I'm in a really well-to-do church right now, and I love and respect them, more than I ever have. For years, I judged this bunch, without even knowing them. But I've got to say, and I say this without feeling critical, I just don't buy into their entire teaching of being "blessed." It makes me scratch my head, that we so often look at people who dress really well and have really successful careers and are well educated and popular and beautiful, who own nice condos and houses and drive nice cars, and we say, "Surely God has blessed them!" And the scriptural evidence for this is often taken from the Old Testament, from the stories of men like Abraham and Isaac, who were among the wealthiest in their lifetimes, more so than their neighbors, and had many possessions. Proponents of this teaching on blessing will say, we, too, have received the same blessings as Isaac, since the New Testament talks about followers of Christ being the children of promise, like Isaac, with the same blessings and same inheritance.

The discrepancy for me comes when I read about Jesus' life and teachings. It hits me square in the face. He never promises blessings to those who love him, in the form of material wealth and prosperity. In fact, whereas in the OT, material wealth is a sign of prosperity, in the teachings of Jesus, this is turned upside down. In a shocking upheaval, Jesus clearly states that now the ones who are blessed are not the rich, but the poor; not the bold, but the meek; not the happy, but those who mourn; not the popular, but the despised and persecuted; not the warriors, but the peacemakers; not those who kill their enemies, but those who love them. In all of Jesus' stories and interactions, the favored ones are not the rich and religious, but the prostitutes, the tax collectors, the homeless, the beggarly, the sickly, the blue collar workers, the women and children, the marginalized.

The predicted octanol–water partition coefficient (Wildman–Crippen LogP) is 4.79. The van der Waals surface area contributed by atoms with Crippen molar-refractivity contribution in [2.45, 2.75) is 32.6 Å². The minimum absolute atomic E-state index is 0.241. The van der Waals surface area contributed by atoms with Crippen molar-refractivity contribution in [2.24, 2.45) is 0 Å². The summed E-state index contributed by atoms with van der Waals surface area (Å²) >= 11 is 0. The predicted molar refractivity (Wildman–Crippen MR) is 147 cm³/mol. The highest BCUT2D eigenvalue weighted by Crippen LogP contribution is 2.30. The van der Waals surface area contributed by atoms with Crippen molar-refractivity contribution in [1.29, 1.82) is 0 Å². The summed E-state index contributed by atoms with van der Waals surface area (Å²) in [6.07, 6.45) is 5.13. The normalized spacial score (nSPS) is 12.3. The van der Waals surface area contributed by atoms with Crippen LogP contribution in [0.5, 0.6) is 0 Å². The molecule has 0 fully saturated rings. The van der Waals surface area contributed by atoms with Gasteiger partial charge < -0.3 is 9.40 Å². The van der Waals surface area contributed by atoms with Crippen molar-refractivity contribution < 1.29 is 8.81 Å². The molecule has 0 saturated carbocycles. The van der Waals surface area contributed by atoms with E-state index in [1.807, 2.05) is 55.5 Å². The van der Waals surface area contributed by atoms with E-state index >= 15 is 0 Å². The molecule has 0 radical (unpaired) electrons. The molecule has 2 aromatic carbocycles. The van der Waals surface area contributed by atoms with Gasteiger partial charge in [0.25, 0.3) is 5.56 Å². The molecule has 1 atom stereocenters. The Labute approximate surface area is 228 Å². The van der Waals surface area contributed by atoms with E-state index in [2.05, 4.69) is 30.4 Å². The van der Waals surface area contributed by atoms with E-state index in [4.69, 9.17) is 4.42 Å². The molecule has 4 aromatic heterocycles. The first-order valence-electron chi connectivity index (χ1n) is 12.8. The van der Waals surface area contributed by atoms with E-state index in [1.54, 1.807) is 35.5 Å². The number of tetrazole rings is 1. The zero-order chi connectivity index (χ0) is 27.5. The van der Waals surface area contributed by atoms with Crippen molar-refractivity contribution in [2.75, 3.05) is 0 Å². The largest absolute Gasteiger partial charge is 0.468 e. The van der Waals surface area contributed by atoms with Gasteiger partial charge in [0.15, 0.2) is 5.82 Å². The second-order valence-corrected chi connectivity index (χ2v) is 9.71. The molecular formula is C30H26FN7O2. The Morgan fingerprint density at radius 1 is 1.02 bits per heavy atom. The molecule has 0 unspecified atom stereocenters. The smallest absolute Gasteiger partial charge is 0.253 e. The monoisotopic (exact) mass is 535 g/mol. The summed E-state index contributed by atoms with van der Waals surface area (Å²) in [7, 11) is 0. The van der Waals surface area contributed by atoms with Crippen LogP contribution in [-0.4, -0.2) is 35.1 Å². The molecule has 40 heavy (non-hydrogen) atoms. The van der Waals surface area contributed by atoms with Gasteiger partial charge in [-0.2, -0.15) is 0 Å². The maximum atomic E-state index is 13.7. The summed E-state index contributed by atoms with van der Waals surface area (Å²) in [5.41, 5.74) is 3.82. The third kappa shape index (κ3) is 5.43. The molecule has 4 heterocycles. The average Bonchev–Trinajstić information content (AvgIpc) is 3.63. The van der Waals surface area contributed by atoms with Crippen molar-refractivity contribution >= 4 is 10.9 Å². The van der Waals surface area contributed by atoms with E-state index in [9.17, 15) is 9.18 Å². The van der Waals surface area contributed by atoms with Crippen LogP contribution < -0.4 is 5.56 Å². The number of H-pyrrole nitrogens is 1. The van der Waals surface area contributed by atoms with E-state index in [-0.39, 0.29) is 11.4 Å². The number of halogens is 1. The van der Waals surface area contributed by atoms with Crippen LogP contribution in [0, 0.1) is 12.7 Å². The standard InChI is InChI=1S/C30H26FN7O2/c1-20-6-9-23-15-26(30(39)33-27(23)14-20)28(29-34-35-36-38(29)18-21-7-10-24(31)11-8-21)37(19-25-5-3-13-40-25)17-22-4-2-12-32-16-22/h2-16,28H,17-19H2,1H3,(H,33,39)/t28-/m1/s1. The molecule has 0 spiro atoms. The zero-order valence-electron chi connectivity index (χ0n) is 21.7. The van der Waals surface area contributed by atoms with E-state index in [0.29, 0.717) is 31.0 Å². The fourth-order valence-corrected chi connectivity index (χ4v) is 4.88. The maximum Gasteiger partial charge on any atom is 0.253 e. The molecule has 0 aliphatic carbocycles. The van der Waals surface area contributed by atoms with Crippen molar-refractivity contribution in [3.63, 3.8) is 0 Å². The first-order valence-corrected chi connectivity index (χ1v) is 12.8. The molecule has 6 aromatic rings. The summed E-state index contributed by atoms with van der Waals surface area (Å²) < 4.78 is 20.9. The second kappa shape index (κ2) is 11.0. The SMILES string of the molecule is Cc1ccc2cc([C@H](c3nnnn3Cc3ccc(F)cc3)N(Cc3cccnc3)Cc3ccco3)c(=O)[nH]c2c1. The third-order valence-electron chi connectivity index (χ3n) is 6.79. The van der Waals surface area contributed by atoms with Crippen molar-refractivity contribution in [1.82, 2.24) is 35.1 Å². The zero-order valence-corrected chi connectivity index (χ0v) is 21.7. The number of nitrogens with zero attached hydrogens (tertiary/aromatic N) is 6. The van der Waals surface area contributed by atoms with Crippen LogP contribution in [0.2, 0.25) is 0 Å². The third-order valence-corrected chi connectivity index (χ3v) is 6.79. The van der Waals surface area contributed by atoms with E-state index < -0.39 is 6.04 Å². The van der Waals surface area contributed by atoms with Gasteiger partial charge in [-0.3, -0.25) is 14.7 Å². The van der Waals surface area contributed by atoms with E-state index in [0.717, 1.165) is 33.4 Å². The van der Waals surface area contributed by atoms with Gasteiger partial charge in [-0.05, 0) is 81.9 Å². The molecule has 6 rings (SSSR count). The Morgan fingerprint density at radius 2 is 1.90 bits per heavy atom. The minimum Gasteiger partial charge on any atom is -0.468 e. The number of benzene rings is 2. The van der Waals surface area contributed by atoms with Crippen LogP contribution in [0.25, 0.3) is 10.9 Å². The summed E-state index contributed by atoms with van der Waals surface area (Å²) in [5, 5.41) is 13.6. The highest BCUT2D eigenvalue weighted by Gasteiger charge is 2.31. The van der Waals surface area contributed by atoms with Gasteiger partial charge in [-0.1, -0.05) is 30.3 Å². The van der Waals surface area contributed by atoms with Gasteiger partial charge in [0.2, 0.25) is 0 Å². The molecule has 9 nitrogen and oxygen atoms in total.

I don't believe Jesus is a proponent of poverty by any means, but I don't think he came so we could live cushioned lives, insulated from the needs of our neighbors. He often blesses us with resources so that we can be a blessing to others, and he encourages extreme generosity, but I think the real blessing lies not in the sum of the gift but in the giving of ourselves. We can be blessed and have next to nothing, and still give generously of ourselves to others.

Spirit-filled. Ah, this is a touchy one, for many Christians. The ones in the more "Charismatic" or "Pentecostal" churches will claim that being Spirit-filled is a baptism of the Holy Spirit, something that often occurs separately from salvation, an infilling of the power of the Spirit of God in the life of the individual believer. The evidence that this has occurred, they say, is that the individual will speak in tongues (a whole other topic I won't touch on here). Christians in Evangelical or Protestant churches more often teach that being Spirit-filled is a given when someone chooses to surrender her life to Jesus and follow him. I've been in both kinds of churches, so I can see the points of each, but I've got to say, I feel the use of the phrase Spirit-filled is, more than anything, divisive.